For a while now, I'd wanted to build on the energy and inspiration created at the best polyglot events. So last year, when my friends Lindsay Williams (Fluent Show co-host and Lindsay Does Languages) and Shannon Kennedy (Eurolinguiste) mentioned that they both had been thinking along the same lines, the three of us decided to take action.
The Idea: A Conference With a Difference
You may have noticed that the majority of "famous polyglots" online are male, and that expert panels and line-ups can be dominated by these voices. The media in particular pays more attention to male experts, even though statistically our field is full of females too.
We decided to create of a new event full of fresh voices and perspectives. To create a movement where female experts are part of the norm. We decided to list and contact the many female speakers we know, and to create a platform that is open for all of them to showcase their unique talents and views.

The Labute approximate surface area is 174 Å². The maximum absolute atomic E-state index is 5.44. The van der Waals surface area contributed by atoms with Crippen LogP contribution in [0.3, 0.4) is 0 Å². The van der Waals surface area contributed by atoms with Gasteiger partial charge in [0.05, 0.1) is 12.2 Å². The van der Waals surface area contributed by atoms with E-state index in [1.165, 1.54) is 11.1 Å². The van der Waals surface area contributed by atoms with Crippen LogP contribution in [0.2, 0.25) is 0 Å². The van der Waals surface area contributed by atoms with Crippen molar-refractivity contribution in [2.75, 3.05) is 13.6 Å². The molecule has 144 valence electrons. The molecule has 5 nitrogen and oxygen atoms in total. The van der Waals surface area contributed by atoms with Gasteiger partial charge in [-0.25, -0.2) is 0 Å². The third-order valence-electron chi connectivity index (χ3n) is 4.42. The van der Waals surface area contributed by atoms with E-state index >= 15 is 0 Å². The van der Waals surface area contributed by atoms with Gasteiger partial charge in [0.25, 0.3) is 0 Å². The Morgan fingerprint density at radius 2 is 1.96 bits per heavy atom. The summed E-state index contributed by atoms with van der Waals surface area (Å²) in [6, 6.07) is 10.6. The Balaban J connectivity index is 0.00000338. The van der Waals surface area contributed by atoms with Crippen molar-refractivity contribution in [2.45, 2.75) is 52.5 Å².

Women in Language 2018
Women in Language is a unique online event designed to champion, celebrate, and amplify the voices of women in language learning.
It starts on 8 March - International Women's Day 💐 - and runs online for 4 days. So that's 8-11 March 2018.
If you want to join us, click here get your ticket today from www.womeninlanguage.com.
You can attend from the comfort of your sofa, and with your ticket you gain access to every single live talk and recording with famous polyglots, world travellers, teachers, translators, interpreters, and linguists counting over 15 years in the business.
The price of $29 comes in at just over $1 per session, and with your tickets we included a few special extras.
- You do not have to be glued to the screen for 4 days straight, as your ticket price already includes access to all conference recordings.
- As well as the live speaker presentations, there’s also a private Facebook community where you can connect with other language learners and speakers, up to 6 weeks after the event.
- If you're a note-taker like me, we've got you covered with the digital Women in Language notebook where you can capture the inspiration you will gain at the conference.